When people find out how many supplements I take a day, they always ask me: “aren’t you afraid of how they will interact together.”
The short answer is no, in part because I know what I’m doing. In general, I don’t recommend people take more than 10 to 20 supplements a day unless they really know what they are doing and are testing themselves frequently.
I am pushing the boundaries, and I know that I’m pushing the boundaries, but I treat it more like a sport and I don’t think other people should do as I do.
For me, I want to see how much I can improve all of my blood and subjective health parameters to be optimal, and also how many supplements I can max out on until I start seeing more negative than positive effects.
Historically, I took around 25 supplements a day in the past decade, whereas now I am at 100. I might go back to 25 one day or I might stay at 100 or even go higher.
I am doing as many blood tests as I can to see if more is better – or worse. I used to do a blood test on average once a year, but now I am trying to get as many as I can.
If I see that certain markers are not improving, or I experience any negative side effects, I have no problem reducing the number of supplements that I take by removing the culprit of the negative results from my regimen.
But again, I am treating this as a sport to see how much I can optimize, and I am certainly not encouraging or recommending others follow my approach.
The same goes for my mega-dosing experiments. I do not recommend them to people who are not professional optimizers.
With that said, I wanted to educate people on what negative interactions between supplements exist, since it is a topic I frequently get asked about.
First things first. One reason I am personally not afraid of taking many supplements is because I don’t take drugs with them.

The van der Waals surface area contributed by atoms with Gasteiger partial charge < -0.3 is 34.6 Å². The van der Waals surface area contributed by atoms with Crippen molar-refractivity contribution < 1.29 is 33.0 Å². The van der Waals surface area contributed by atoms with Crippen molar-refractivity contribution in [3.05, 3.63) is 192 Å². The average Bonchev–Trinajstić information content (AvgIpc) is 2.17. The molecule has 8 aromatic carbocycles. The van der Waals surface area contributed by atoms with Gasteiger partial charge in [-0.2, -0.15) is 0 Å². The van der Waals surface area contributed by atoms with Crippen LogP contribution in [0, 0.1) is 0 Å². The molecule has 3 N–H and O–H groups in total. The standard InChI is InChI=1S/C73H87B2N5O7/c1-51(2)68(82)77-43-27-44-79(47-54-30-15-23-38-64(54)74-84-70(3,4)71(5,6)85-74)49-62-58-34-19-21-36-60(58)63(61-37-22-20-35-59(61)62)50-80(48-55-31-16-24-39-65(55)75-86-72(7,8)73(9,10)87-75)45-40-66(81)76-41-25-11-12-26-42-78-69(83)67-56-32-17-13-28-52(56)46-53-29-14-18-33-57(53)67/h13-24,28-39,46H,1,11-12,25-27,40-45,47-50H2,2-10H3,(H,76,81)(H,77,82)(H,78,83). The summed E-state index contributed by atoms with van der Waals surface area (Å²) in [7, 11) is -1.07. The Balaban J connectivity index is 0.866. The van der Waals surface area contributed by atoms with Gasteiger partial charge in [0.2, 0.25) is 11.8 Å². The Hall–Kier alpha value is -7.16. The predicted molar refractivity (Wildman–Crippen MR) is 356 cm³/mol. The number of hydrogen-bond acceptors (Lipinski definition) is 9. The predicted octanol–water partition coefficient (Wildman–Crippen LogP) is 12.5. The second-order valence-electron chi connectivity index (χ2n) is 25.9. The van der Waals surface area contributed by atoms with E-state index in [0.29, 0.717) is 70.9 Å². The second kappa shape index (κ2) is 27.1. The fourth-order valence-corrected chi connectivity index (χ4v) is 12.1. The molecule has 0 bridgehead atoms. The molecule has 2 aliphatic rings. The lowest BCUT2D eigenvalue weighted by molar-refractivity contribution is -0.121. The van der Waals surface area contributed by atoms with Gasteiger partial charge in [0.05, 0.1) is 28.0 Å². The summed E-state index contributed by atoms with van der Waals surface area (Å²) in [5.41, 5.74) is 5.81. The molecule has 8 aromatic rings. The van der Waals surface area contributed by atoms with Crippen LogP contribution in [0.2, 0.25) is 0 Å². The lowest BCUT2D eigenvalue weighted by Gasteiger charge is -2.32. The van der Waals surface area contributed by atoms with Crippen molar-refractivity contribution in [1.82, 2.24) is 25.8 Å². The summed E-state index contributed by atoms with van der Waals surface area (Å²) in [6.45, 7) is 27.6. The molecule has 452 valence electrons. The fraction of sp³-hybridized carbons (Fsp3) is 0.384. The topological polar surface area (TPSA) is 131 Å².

When you are taking both drugs and supplements, you need to be really careful. This is because drugs act in a very specific way.
Many natural substances can alter metabolic enzymes and that can be dangerous by increasing or decreasing how much a drug is absorbed.
There are many other interactions to be afraid of, including blood thinners if you are on blood thinning medication. Many natural substances thin the blood.
Serotonin overload can also be a problem if you are taking an SSRI, combined with any natural supplement that increases serotonin.
Taking dietary supplements with drugs can be dangerous, so extreme care should be taken in this regard.
There is some potential for supplement interactions, and I will list the main ones that come to mind.
Many supplements thin the blood, and this can be dangerous if your blood is too thin. In general, this is more of a problem if you are taking aspirin or pharmaceutical blood thinners, but even if you take too many supplements you can still thin your blood too much.
Taking blood thinning supplements with surgeries can also be quite dangerous.
If you get an injury from a sport, it can be dangerous because your blood won’t clot as easily.
For this exact reason, I don’t take ginkgo biloba, vinpocetine, or high dosages of fish oil (I limit it to 2g/day).
I once ate a lot of cod liver, which thinned my blood quite a lot! I started to bruise easily and my platelets were low (114)!
For this reason, I keep an eye on my platelet count and other factors that measure how thin my blood is. In general, I like my platelet count around 200-230.
Genetically, my platelet counts are typical and if I stopped taking all supplements, it would probably go to around the high 200s.
A minority of supplements can be tough on the kidneys. Most supplements are kidney protective, but there are a few supplements that I was thinking of taking that I decided against due to potential kidney issues.
Sometimes people can react in strange ways to supplements.
I once took a high dosage of kidney glandular and got some pain in my kidneys.
I haven’t personally experienced any kidney abnormalities from supplements.
I check my kidneys regularly to make sure that they are working well – I check cystatin C, which is the best kidney test.
Most supplements are liver protective, but taking too much of a given supplement, like green tea extracts, can sometimes cause liver damage,
I’ve only experienced high liver enzymes once, and that was as a result of consuming a lot of cinnamon bark. Once I stopped, my liver enzymes (AST, ALT) went back to normal.
I also measure my GGT, which is a marker of oxidative stress.